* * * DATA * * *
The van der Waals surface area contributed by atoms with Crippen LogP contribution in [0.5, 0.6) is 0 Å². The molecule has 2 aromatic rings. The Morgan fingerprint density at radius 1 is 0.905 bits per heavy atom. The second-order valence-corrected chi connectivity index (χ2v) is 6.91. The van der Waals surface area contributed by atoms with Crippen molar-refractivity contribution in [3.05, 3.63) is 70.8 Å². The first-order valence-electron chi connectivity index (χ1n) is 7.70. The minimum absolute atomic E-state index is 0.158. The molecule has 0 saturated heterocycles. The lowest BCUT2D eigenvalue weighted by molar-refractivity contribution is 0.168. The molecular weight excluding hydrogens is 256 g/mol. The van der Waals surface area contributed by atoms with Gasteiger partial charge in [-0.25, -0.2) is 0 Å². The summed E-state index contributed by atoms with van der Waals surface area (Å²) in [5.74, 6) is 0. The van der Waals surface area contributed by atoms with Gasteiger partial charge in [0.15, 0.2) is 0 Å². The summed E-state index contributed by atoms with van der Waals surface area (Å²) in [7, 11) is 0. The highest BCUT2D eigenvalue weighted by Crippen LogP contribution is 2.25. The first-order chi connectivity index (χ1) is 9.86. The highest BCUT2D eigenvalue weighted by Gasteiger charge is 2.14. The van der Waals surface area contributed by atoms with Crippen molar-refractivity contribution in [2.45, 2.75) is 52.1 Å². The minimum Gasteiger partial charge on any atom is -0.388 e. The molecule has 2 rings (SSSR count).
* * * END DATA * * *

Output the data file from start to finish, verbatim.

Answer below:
The van der Waals surface area contributed by atoms with Crippen LogP contribution in [0.5, 0.6) is 0 Å². The molecule has 2 aromatic rings. The Morgan fingerprint density at radius 1 is 0.905 bits per heavy atom. The second-order valence-corrected chi connectivity index (χ2v) is 6.91. The van der Waals surface area contributed by atoms with Crippen molar-refractivity contribution in [3.05, 3.63) is 70.8 Å². The first-order valence-electron chi connectivity index (χ1n) is 7.70. The minimum absolute atomic E-state index is 0.158. The molecule has 0 saturated heterocycles. The lowest BCUT2D eigenvalue weighted by molar-refractivity contribution is 0.168. The molecular weight excluding hydrogens is 256 g/mol. The van der Waals surface area contributed by atoms with Gasteiger partial charge in [-0.25, -0.2) is 0 Å². The summed E-state index contributed by atoms with van der Waals surface area (Å²) in [5.74, 6) is 0. The van der Waals surface area contributed by atoms with Gasteiger partial charge in [0.15, 0.2) is 0 Å². The summed E-state index contributed by atoms with van der Waals surface area (Å²) in [7, 11) is 0. The highest BCUT2D eigenvalue weighted by Crippen LogP contribution is 2.25. The first-order chi connectivity index (χ1) is 9.86. The highest BCUT2D eigenvalue weighted by Gasteiger charge is 2.14. The van der Waals surface area contributed by atoms with Crippen molar-refractivity contribution in [2.45, 2.75) is 52.1 Å². The minimum Gasteiger partial charge on any atom is -0.388 e. The molecule has 2 rings (SSSR count).